Cardiac hypertrophy develops in response to increases in afterload, most commonly as the result of hypertension. When left untreated, cardiac hypertrophy commonly progresses to heart failure, one of the leading causes of death in the US. A number of studies have shown that reversing cardiac hypertrophy can decrease the progression to heart failure. However, the treatments now used to decrease cardiac hypertrophy have had limited success. Our laboratory has found that the novel muscle-specific ubiquitin ligase named muscle ring-finger-1 (MuRF1) inhibits cardiac hypertrophy and is necessary for its experimental reversal. We have developed transgenic mouse models that have been instrumental in unraveling some of the mechanisms by which MuRF1 inhibits cardiac hypertrophy. We have also identified specific ways in which MuRF1 regulates metabolism at the level of the phosphocreatine shuttle and fatty-acid and glucose metabolism. The knowledge gained from these studies has helped us to understand the processes regulating cardiac hypertrophy, and to identify specific pathways against which to target new therapies that can halt the progression and even possibly reverse the damage associated with cardiac hypertrophy.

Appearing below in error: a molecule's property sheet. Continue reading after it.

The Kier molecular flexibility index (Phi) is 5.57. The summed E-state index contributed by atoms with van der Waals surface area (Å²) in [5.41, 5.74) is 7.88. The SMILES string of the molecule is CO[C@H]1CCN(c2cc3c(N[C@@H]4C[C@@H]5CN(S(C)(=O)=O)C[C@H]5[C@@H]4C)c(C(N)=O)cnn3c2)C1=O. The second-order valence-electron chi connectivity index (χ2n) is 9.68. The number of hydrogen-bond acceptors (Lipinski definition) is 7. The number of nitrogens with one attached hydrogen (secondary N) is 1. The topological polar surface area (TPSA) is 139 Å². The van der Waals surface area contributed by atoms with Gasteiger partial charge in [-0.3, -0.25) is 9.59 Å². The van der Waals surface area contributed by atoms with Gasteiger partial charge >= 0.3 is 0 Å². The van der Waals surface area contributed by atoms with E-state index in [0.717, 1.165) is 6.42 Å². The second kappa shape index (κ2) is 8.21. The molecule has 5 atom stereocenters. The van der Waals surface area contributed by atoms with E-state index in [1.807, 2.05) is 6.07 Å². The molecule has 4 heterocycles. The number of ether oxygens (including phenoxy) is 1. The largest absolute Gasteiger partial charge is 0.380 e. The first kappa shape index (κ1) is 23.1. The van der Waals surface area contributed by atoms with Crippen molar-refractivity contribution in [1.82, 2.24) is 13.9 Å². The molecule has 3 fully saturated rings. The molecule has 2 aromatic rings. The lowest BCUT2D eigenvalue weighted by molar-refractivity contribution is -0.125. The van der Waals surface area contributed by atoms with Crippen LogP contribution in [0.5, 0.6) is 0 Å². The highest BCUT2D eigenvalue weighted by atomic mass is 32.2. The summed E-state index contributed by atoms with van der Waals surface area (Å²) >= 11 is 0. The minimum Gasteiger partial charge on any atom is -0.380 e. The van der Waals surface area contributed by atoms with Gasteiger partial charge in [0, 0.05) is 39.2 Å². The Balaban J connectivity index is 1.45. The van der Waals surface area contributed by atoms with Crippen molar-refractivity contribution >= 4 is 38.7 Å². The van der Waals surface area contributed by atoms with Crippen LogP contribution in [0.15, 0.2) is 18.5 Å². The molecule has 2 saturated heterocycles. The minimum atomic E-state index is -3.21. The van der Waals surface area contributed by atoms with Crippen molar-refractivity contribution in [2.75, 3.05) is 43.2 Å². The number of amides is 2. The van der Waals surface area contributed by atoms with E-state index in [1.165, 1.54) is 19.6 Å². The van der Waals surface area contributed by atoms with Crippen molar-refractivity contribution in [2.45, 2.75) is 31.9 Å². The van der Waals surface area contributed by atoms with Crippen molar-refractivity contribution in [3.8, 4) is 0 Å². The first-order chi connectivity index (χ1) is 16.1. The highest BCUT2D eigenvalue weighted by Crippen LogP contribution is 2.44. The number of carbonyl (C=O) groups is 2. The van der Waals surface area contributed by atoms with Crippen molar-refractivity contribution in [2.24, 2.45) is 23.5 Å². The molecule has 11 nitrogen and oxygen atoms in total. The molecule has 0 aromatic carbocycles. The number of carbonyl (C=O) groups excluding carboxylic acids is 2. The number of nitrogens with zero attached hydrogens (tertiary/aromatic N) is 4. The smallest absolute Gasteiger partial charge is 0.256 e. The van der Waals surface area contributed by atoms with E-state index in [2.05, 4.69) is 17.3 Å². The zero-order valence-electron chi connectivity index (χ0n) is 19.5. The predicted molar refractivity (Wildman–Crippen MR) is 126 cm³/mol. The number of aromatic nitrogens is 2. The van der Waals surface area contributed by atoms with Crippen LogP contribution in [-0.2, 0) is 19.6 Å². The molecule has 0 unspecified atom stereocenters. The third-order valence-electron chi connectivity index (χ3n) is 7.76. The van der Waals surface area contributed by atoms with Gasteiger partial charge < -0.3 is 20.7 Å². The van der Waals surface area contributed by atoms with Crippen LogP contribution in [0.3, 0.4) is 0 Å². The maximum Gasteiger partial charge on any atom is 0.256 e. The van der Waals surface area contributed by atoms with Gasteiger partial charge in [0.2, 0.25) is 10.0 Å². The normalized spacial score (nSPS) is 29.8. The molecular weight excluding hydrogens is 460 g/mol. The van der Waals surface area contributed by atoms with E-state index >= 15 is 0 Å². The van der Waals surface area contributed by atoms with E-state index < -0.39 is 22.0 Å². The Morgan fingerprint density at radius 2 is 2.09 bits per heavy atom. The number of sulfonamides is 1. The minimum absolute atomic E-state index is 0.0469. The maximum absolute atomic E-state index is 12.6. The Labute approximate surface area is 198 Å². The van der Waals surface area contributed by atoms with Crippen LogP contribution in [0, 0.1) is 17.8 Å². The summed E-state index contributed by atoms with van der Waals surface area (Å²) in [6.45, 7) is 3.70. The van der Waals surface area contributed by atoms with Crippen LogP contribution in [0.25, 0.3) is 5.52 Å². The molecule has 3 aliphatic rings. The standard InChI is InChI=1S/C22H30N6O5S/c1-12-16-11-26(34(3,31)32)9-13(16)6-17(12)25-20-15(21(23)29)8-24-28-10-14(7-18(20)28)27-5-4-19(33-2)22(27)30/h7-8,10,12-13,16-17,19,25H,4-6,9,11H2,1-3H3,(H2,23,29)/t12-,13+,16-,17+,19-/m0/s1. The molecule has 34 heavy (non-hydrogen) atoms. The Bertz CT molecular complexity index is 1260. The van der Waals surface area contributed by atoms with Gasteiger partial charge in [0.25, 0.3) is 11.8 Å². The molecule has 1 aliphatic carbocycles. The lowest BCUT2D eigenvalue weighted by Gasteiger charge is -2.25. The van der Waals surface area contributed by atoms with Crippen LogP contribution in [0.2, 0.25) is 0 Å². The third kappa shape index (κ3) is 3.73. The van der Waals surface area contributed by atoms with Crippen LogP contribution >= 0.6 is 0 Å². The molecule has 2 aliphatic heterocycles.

|Original language||English (US)|
|Number of pages||12|
|Journal||Transactions of the American Clinical and Climatological Association|
|State||Published - Oct 4 2011|
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